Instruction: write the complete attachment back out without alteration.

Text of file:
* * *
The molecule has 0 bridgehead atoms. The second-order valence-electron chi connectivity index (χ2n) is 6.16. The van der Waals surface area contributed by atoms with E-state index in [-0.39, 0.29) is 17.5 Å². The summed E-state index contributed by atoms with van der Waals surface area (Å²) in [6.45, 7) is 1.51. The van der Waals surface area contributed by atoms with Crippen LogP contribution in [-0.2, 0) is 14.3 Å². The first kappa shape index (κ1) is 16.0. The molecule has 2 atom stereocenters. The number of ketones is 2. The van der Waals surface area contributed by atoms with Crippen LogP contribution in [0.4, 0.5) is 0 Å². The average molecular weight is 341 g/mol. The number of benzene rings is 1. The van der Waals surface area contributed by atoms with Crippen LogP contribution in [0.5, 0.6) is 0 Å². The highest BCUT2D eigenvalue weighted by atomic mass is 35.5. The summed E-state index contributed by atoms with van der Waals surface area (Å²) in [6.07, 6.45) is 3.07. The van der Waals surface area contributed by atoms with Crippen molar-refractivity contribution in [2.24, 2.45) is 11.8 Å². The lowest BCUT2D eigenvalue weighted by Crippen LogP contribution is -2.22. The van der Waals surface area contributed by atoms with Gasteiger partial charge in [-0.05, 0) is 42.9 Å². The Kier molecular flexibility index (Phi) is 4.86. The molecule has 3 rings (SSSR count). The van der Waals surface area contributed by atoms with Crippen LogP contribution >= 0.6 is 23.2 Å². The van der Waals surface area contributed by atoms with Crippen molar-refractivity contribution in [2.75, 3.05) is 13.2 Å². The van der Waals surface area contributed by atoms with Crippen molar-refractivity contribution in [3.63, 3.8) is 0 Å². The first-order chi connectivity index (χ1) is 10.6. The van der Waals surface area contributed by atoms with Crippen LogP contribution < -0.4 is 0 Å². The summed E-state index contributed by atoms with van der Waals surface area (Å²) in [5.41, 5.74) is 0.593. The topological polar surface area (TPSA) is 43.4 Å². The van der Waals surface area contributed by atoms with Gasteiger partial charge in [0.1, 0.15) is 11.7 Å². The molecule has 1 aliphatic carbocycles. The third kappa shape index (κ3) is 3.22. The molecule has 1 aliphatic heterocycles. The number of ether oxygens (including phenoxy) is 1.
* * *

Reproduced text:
The molecule has 0 bridgehead atoms. The second-order valence-electron chi connectivity index (χ2n) is 6.16. The van der Waals surface area contributed by atoms with E-state index in [-0.39, 0.29) is 17.5 Å². The summed E-state index contributed by atoms with van der Waals surface area (Å²) in [6.45, 7) is 1.51. The van der Waals surface area contributed by atoms with Crippen LogP contribution in [-0.2, 0) is 14.3 Å². The first kappa shape index (κ1) is 16.0. The molecule has 2 atom stereocenters. The number of ketones is 2. The van der Waals surface area contributed by atoms with Crippen LogP contribution in [0.4, 0.5) is 0 Å². The average molecular weight is 341 g/mol. The number of benzene rings is 1. The van der Waals surface area contributed by atoms with Crippen LogP contribution in [0.5, 0.6) is 0 Å². The highest BCUT2D eigenvalue weighted by atomic mass is 35.5. The summed E-state index contributed by atoms with van der Waals surface area (Å²) in [6.07, 6.45) is 3.07. The van der Waals surface area contributed by atoms with Crippen molar-refractivity contribution in [2.24, 2.45) is 11.8 Å². The lowest BCUT2D eigenvalue weighted by Crippen LogP contribution is -2.22. The van der Waals surface area contributed by atoms with Gasteiger partial charge in [-0.05, 0) is 42.9 Å². The Kier molecular flexibility index (Phi) is 4.86. The molecule has 3 rings (SSSR count). The van der Waals surface area contributed by atoms with Crippen LogP contribution >= 0.6 is 23.2 Å². The van der Waals surface area contributed by atoms with Crippen molar-refractivity contribution in [2.75, 3.05) is 13.2 Å². The van der Waals surface area contributed by atoms with Crippen molar-refractivity contribution in [3.63, 3.8) is 0 Å². The first-order chi connectivity index (χ1) is 10.6. The van der Waals surface area contributed by atoms with Crippen LogP contribution < -0.4 is 0 Å². The summed E-state index contributed by atoms with van der Waals surface area (Å²) in [5.41, 5.74) is 0.593. The topological polar surface area (TPSA) is 43.4 Å². The van der Waals surface area contributed by atoms with Gasteiger partial charge in [0.1, 0.15) is 11.7 Å². The molecule has 1 aliphatic carbocycles. The third kappa shape index (κ3) is 3.22. The molecule has 1 aliphatic heterocycles. The number of ether oxygens (including phenoxy) is 1.